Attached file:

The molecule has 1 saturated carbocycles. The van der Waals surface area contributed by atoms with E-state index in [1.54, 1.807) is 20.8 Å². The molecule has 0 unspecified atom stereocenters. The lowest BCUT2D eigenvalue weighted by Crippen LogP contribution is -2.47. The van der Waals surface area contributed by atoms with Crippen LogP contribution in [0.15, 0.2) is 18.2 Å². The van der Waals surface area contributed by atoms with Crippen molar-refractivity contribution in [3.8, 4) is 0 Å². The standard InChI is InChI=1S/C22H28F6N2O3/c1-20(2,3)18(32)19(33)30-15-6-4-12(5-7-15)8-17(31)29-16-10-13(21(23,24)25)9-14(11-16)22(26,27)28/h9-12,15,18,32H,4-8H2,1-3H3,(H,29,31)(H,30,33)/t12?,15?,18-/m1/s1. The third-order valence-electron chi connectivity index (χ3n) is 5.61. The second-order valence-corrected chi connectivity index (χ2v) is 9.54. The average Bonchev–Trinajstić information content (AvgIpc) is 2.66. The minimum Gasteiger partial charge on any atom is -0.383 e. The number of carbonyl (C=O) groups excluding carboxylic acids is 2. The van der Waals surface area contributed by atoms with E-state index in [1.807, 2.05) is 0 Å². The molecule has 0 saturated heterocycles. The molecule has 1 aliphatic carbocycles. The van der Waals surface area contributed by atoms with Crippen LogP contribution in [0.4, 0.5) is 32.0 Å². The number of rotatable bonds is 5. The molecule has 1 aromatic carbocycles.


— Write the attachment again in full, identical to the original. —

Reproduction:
The molecule has 1 saturated carbocycles. The van der Waals surface area contributed by atoms with E-state index in [1.54, 1.807) is 20.8 Å². The molecule has 0 unspecified atom stereocenters. The lowest BCUT2D eigenvalue weighted by Crippen LogP contribution is -2.47. The van der Waals surface area contributed by atoms with Crippen LogP contribution in [0.15, 0.2) is 18.2 Å². The van der Waals surface area contributed by atoms with Crippen molar-refractivity contribution in [3.8, 4) is 0 Å². The standard InChI is InChI=1S/C22H28F6N2O3/c1-20(2,3)18(32)19(33)30-15-6-4-12(5-7-15)8-17(31)29-16-10-13(21(23,24)25)9-14(11-16)22(26,27)28/h9-12,15,18,32H,4-8H2,1-3H3,(H,29,31)(H,30,33)/t12?,15?,18-/m1/s1. The third-order valence-electron chi connectivity index (χ3n) is 5.61. The second-order valence-corrected chi connectivity index (χ2v) is 9.54. The average Bonchev–Trinajstić information content (AvgIpc) is 2.66. The minimum Gasteiger partial charge on any atom is -0.383 e. The number of carbonyl (C=O) groups excluding carboxylic acids is 2. The van der Waals surface area contributed by atoms with E-state index in [1.807, 2.05) is 0 Å². The molecule has 0 saturated heterocycles. The molecule has 1 aliphatic carbocycles. The van der Waals surface area contributed by atoms with Crippen LogP contribution in [0.4, 0.5) is 32.0 Å². The number of rotatable bonds is 5. The molecule has 1 aromatic carbocycles.